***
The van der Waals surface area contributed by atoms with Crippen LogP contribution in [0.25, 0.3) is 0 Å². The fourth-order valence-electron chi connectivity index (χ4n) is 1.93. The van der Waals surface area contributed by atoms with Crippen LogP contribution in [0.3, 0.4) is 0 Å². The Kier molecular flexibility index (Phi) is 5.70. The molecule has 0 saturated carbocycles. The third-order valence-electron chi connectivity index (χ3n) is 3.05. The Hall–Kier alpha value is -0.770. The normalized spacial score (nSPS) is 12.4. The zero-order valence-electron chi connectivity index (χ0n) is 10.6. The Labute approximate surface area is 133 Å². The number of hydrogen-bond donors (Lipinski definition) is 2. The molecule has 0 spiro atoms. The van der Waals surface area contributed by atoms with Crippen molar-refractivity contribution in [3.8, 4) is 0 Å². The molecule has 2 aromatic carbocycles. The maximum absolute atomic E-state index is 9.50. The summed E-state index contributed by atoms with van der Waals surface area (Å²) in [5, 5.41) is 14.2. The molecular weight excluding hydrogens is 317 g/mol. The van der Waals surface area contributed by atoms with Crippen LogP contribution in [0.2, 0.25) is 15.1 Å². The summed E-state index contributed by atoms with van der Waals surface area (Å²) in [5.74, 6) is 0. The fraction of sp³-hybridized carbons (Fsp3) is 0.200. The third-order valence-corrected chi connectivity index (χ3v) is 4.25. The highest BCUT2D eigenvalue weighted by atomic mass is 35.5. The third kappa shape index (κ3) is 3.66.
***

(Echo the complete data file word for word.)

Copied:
The van der Waals surface area contributed by atoms with Crippen LogP contribution in [0.25, 0.3) is 0 Å². The fourth-order valence-electron chi connectivity index (χ4n) is 1.93. The van der Waals surface area contributed by atoms with Crippen LogP contribution in [0.3, 0.4) is 0 Å². The Kier molecular flexibility index (Phi) is 5.70. The molecule has 0 saturated carbocycles. The third-order valence-electron chi connectivity index (χ3n) is 3.05. The Hall–Kier alpha value is -0.770. The normalized spacial score (nSPS) is 12.4. The zero-order valence-electron chi connectivity index (χ0n) is 10.6. The Labute approximate surface area is 133 Å². The number of hydrogen-bond donors (Lipinski definition) is 2. The molecule has 0 spiro atoms. The van der Waals surface area contributed by atoms with Crippen molar-refractivity contribution in [3.8, 4) is 0 Å². The molecule has 2 aromatic carbocycles. The maximum absolute atomic E-state index is 9.50. The summed E-state index contributed by atoms with van der Waals surface area (Å²) in [5, 5.41) is 14.2. The molecular weight excluding hydrogens is 317 g/mol. The van der Waals surface area contributed by atoms with Crippen LogP contribution in [0.2, 0.25) is 15.1 Å². The summed E-state index contributed by atoms with van der Waals surface area (Å²) in [5.74, 6) is 0. The fraction of sp³-hybridized carbons (Fsp3) is 0.200. The third-order valence-corrected chi connectivity index (χ3v) is 4.25. The highest BCUT2D eigenvalue weighted by atomic mass is 35.5. The third kappa shape index (κ3) is 3.66.